Newgrange is part of megalithic cemetery and UNESCO listed site of Brú na Bóinne, in which there are over forty other such burial mounds including Knowth and Dowth.

Rouffignac Caves

The Rouffignac Caves house a myriad of Palaeolithic paintings and are part of the UNESCO listed region of the Vézère Valley.


The Rouffignac Caves (Grotte de Rouffignac) stretch for eight kilometres near Les Eyzes, southwest France and contain a huge array of Stone Age cave paintings, primarily of mammoths.

Much of this historic site can be accessed via an electric train. The Rouffignac Caves form part of the UNESCO World Heritage site of the cave paintings of the Vézère Valley.

Photo by vintagedept (cc)

Silbury Hill

A Stone Age chalk mound with a mysterious past, Silbury Hill is the largest man-made mound in Europe.


Only 1500 meters south of the main Avebury Rings stands Silbury Hill, the largest, and perhaps the most enigmatic, of all megalithic constructions in Europe.

Crisscrossing the surrounding countryside are numerous meandering lines of standing stones and mysterious underground chambers, many positioned according to astronomical alignments.

Believed to date back to between 2400 and 2000BC, Silbury Hill rises 30 metres and has a circular base which measures 160-metres wide. The origins of Silbury Hill remain a mystery to this day, but most archeologists believe it was a ceremonial or religious site.

Photo by yellow book (cc)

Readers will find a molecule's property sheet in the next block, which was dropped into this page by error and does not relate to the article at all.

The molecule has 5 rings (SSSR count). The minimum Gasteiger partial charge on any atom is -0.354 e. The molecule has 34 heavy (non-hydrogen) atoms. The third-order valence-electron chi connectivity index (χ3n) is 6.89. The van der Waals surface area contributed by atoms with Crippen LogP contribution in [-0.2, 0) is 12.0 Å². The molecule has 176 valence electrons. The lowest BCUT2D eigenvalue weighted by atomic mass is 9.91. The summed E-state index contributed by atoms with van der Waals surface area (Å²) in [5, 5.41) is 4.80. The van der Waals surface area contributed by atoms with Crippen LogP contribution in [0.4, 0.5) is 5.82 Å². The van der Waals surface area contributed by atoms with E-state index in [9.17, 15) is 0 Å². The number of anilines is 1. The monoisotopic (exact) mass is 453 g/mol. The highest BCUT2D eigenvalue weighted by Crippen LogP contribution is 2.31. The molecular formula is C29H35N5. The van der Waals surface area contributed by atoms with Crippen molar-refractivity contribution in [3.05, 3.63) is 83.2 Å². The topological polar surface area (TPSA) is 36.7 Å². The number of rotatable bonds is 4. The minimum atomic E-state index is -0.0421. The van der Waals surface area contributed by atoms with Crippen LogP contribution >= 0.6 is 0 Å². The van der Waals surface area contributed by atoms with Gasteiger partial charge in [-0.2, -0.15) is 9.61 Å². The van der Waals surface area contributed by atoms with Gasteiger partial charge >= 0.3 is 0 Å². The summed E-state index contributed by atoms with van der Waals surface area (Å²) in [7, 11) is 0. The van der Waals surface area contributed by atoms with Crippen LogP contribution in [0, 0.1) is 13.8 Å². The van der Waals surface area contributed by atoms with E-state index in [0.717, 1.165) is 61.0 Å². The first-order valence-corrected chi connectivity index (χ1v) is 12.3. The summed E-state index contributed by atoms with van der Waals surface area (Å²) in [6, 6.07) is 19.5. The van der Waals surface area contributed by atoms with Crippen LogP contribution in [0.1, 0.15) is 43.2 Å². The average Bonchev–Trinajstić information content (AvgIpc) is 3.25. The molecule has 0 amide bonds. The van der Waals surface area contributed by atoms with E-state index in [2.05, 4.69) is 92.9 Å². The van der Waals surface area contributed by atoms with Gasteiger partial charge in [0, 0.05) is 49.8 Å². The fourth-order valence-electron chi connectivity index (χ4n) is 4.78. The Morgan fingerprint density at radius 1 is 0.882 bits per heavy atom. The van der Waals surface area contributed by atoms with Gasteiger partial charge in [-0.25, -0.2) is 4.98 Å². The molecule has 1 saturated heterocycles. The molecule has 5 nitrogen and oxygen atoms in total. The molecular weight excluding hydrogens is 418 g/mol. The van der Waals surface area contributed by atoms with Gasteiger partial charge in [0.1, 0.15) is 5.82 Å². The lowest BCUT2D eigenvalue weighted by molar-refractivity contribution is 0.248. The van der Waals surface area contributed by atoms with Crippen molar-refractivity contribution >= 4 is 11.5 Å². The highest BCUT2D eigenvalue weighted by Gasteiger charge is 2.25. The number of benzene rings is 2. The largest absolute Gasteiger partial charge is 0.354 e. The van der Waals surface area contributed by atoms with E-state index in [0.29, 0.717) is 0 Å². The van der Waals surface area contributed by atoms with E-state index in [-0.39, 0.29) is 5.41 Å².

Skara Brae

Skara Brae is Northern Europe’s best preserved Neolithic village and a UNESCO World Heritage site located in the Orkney Isles.


Skara Brae is an incredibly well-preserved Neolithic village in the Orkney Isles off the coast of mainland Scotland.

Characterised by sturdy stone slab structures insulated and protected by the clay and household waste which holds them together, Skara Brae is a stunning example of the high quality of Neolithic workmanship.

Skara Brae was inhabited between 3200 and 2500 BC, although it was only discovered again in 1850 AD after a storm battered the Bay of Skaill on which it sits and unearthed the village. Subsequent excavation uncovered a series of organised houses, each containing what can only be described as “fitted furniture” including a dresser, a central hearth, box beds and a tank which is believed to have be used to house fishing bait.

The inhabitants of Skara Brae built their community on a dichotomy of community life and family privacy, as portrayed by the combination of closely built, homogenous homes compared with the strong doors behind which they conducted their private lives. This sense of a structured community, coupled with the fact that no weapons have been found at the site, sets Skara Brae apart from other Neolithic communities and suggests that this farming community was both tight-knit and peaceful.

Visitors to Skara Brae can tour these original magnificent homes as well as a reconstructed version which really conveys the realities of Neolithic life. The nearby visitor centre holds many of the artifacts found at Skara Brae and offers an insight into the site’s history through touch screen presentations.

Spanish National Museum of Archaeology

The Spanish National Museum of Archaeology displays historical artefacts from throughout the country’s history as well as from around the world.


The Spanish National Museum of Archaeology (Museo Nacional de Arqueologia) in Madrid displays historical artefacts from throughout the country’s history as well as from around the world.

The periods covered by the Spanish National Archaeological Museum range from prehistory to the nineteenth century and include Ancient Roman and Greek works, Egyptian mummies, Moorish objects and Iberian pieces such as the famous Lady of Elche and Lady of Baza sculptures.

Photo by Linda Cronin (cc)


Stonehenge is a mysterious collection of vast stone circles dating back to around 3000 BC and a UNESCO World Heritage site.


Stonehenge in Wiltshire is a world renowned, magnificent site consisting of standing (and lying) stones, some transported from South Wales.